The alloy structures of the present invention are useful in a wide variety of applications, particularly by virtue of the fact that the alloy can be tailored to meet a desired purpose. Thus selected alloy structures can replace conventional porous structures in application such as filters, fluid permeable covers, electrodes, heat exchangers, catalyst supports, air bearings, insulators and structure members.
Having now described my invention, what I claim is:
1. A method of producing a cellular structure which comprises electroplating a metal on a conductive porous substrate to produce a layer of metal on said substrate and subsequently alloying the metal by contacting it with at least one alloying component or a precursor thereof at an elevated temperature in order to introduce said alloying component and thus produce a porous alloy structure.
2. A method according to claim 1 in which the metal is a metal of Group I, Group IV, Group VI or Group VIII of the Mendeleeff Periodic Table.
3. A method according to claim 2 in which the metal falls within Periods 4 or 5.
4. A method according to claim 1 in which the metal is nickel, copper, cobalt, titanium, chromium, iron or molybdenum.
5. A method according to claim 1 in which the alloying component is a metal of Group II, Group HI, Group IV, Group VI or Group VIII of the Mendeleeif Periodic Table.
6. A method according to claim 5 in which the metal falls within Periods 2, 3, 4 or 5.
7. A method according to claim 1 in which the alloying component is carbon, silicon or nitrogen.
8. A method according to claim 1 in which the alloying component is chromium, molybdenum, titanium, zinc, tungsten, iron, vanadium, manganese, tin, zirconium, copper or an alloy containing one or more of these elements.
9. A method according to claim 1 in which the porous structure is in the form of a skeletal three-dimensional network which defines a plurality of cellular spaces which intercommunicate with one another.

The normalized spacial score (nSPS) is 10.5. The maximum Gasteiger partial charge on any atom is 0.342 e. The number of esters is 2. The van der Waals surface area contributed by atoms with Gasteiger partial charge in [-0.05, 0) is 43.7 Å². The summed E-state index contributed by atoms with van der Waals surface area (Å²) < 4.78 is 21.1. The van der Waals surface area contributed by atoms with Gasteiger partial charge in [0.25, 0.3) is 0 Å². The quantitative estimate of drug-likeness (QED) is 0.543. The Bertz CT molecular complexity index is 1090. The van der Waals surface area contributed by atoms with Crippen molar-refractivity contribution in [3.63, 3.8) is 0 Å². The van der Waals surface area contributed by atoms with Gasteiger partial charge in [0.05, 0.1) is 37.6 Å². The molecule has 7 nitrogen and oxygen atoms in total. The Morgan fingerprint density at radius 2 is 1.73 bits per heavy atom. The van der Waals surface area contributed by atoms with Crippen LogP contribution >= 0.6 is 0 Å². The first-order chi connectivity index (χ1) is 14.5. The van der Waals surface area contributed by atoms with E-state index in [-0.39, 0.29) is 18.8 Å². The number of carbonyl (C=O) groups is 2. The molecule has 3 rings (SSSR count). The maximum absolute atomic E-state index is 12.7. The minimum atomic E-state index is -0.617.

10. A method according to claim 1 in which the conductive porous substrate is a porous plastics material.
11. A method according to claim 10 in which the porous plastics material is a reticulated polyurethane foam.
12. A method according to claim 1 in which the alloying is effected by a diffusion process.
13. A method according to claim 12 in which the electroplated structure is contacted with a gas which is generated by heating a mixture of the alloying component with a halide.
14. A method according to claim 12 in which the diffusion process, comprises heating the electroplated structure, in contact with a powdered alloying component or a compound thereof.
15. A method according to claim 14 in which the electroplated structure is contacted in a reducing atmosphere.
16. A method according to claim 14 in which a halide is present.
17. A method according to claim 16 in which the halide is a chloride.
References Cited UNITED STATES PATENTS 2,804,410 8/1957 Wyatt et al. 148-133 3,271,119 9/1966 Woodberry 204-30 3,337,427 8/1967 Whitfield et al. 204-37 R 3,316,628 5/1967 Lang, Jr. 204-37 R 3,558,445 1/1971 RiX et a1. 204-337 R FOREIGN PATENTS 1,034,548 6/ 1966 Great Britain 204-37 R JOHN H. MACK, Primary Examiner W. I. SOLOMON, Assistant Examiner US. Cl. X.R. 204-37 T